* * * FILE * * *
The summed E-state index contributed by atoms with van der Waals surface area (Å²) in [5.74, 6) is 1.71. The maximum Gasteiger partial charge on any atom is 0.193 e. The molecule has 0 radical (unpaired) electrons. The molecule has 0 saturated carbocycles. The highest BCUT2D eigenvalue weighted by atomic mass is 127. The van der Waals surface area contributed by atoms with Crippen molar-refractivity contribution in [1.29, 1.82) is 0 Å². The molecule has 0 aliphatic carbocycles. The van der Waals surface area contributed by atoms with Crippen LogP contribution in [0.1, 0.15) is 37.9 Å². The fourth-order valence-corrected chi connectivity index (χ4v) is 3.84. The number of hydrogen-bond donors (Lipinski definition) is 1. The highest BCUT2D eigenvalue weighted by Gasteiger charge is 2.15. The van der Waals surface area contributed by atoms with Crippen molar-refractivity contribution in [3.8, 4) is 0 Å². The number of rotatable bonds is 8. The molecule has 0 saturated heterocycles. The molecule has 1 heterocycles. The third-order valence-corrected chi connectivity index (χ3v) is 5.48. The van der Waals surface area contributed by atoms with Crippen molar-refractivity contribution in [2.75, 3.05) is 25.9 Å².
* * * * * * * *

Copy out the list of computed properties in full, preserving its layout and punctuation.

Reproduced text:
The summed E-state index contributed by atoms with van der Waals surface area (Å²) in [5.74, 6) is 1.71. The maximum Gasteiger partial charge on any atom is 0.193 e. The molecule has 0 radical (unpaired) electrons. The molecule has 0 saturated carbocycles. The highest BCUT2D eigenvalue weighted by atomic mass is 127. The van der Waals surface area contributed by atoms with Crippen molar-refractivity contribution in [1.29, 1.82) is 0 Å². The molecule has 0 aliphatic carbocycles. The van der Waals surface area contributed by atoms with Crippen LogP contribution in [0.1, 0.15) is 37.9 Å². The fourth-order valence-corrected chi connectivity index (χ4v) is 3.84. The number of hydrogen-bond donors (Lipinski definition) is 1. The highest BCUT2D eigenvalue weighted by Gasteiger charge is 2.15. The van der Waals surface area contributed by atoms with Crippen molar-refractivity contribution in [3.8, 4) is 0 Å². The number of rotatable bonds is 8. The molecule has 0 saturated heterocycles. The molecule has 1 heterocycles. The third-order valence-corrected chi connectivity index (χ3v) is 5.48. The van der Waals surface area contributed by atoms with Crippen molar-refractivity contribution in [2.75, 3.05) is 25.9 Å².